17link this.beforeUpdate(Trigger.newMap, Trigger.oldMap);

18link }

19link when BEFORE_DELETE {

20link this.beforeDelete(Trigger.oldMap);

21link }

22link when AFTER_INSERT {

23link this.afterInsert(Trigger.newMap);

24link }

25link when AFTER_UPDATE {

26link this.afterUpdate(Trigger.newMap, Trigger.oldMap);

27link }

28link when AFTER_DELETE {

29link this.afterDelete(Trigger.oldMap);

30link }

31link when AFTER_UNDELETE {

32link this.afterUndelete(Trigger.newMap);

33link }

34link }

35link }

36link

37link protected virtual void beforeInsert(List<SObject> newRecords) {}

38link protected virtual void beforeUpdate(Map<Id, SObject> updatedRecordsMap, Map<Id, SObject> oldRecordsMap) {}

39link protected virtual void beforeDelete(Map<Id, SObject> deletedRecordsMap) {}

40link protected virtual void afterInsert(Map<Id, SObject> newRecordsMap) {}

41link protected virtual void afterUpdate(Map<Id, SObject> updatedRecordsMap, Map<Id, SObject> oldRecordsMap) {}

42link protected virtual void afterDelete(Map<Id, SObject> deletedRecordsMap) {}

43link protected virtual void afterUndelete(Map<Id, SObject> undeletedRecordsMap) {}

44link

45link private class TriggerHandlerException extends Exception {

46link }

47link}

Every time I use a switch statement now that they're finally out in Apex, I find myself asking the question: "was that brief bit of syntactical sugar really worth the extra lines?" Perhaps not. You could drop a few lines by using our good old if/else paradigm against the Trigger.operationType enum. I shed a single tear of happiness when that enum was released, representative of the years spent looking at Trigger Handler frameworks' boolean comparisons on Trigger.isInsert, Trigger.isDelete, Trigger.isBefore, etc ...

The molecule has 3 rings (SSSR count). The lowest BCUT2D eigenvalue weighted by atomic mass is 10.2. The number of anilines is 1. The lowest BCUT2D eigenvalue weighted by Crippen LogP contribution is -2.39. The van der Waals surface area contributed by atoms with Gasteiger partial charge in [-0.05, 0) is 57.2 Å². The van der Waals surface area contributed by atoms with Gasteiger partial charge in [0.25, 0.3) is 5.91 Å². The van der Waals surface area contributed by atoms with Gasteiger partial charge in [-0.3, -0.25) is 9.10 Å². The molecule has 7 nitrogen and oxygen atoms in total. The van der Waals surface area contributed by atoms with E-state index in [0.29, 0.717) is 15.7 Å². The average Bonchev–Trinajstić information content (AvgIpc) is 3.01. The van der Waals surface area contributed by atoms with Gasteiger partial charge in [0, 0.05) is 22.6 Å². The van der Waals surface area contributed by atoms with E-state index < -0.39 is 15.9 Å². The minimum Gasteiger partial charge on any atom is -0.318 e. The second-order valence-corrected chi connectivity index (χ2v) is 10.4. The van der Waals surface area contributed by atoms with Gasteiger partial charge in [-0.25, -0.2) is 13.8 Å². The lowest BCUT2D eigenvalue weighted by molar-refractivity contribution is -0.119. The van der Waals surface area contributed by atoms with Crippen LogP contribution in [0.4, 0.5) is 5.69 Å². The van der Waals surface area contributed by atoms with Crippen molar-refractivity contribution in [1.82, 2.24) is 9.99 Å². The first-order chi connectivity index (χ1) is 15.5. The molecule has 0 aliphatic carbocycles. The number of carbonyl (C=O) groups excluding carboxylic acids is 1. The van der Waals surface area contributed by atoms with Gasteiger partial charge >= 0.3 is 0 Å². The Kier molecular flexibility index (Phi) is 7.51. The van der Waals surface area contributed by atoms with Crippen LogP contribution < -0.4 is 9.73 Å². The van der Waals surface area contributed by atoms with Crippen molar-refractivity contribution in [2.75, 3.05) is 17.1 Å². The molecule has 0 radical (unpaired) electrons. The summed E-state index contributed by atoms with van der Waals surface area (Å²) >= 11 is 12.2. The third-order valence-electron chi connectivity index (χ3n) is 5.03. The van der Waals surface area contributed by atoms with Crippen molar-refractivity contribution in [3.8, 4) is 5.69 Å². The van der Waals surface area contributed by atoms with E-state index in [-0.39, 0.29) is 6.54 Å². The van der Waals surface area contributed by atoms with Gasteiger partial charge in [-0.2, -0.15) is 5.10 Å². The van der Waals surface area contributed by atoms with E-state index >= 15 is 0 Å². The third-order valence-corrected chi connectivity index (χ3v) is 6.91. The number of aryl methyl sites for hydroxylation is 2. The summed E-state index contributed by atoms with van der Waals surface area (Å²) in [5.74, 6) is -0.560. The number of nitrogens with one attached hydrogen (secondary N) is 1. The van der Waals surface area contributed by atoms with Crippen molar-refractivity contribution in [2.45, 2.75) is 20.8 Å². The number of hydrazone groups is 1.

After getting some feedback from a few friends, I've ever dropped the traditional List<SObject> arguments represented by Trigger.new and Trigger.old for everything except beforeInsert, where we naturally don't have access to our Map objects since the records don't have Ids yet.

Here's some similarly slimmed down tests:

classes/TriggerHandler_Tests.cls
1link@isTest

2linkprivate class TriggerHandlerTests {

3link // I normally put private classes at the bottom, but to prevent you from having to scroll ...

4link private class TestTriggerHandler extends TriggerHandler {

5link public TriggerOperation Method { get; private set;}

6link

7link @testVisible

8link protected override void beforeInsert(List<SObject> newRecords) {

9link this.Method = TriggerOperation.BEFORE_INSERT;

10link }

11link @testVisible

12link protected override void beforeUpdate(Map<Id, SObject> updatedRecordsMap, Map<Id, SObject> oldRecordsMap) {

13link this.Method = TriggerOperation.BEFORE_UPDATE;

14link }

15link @testVisible

16link protected override void beforeDelete(Map<Id, SObject> deletedRecordsMap) {

17link this.Method = TriggerOperation.BEFORE_DELETE;

18link }

19link @testVisible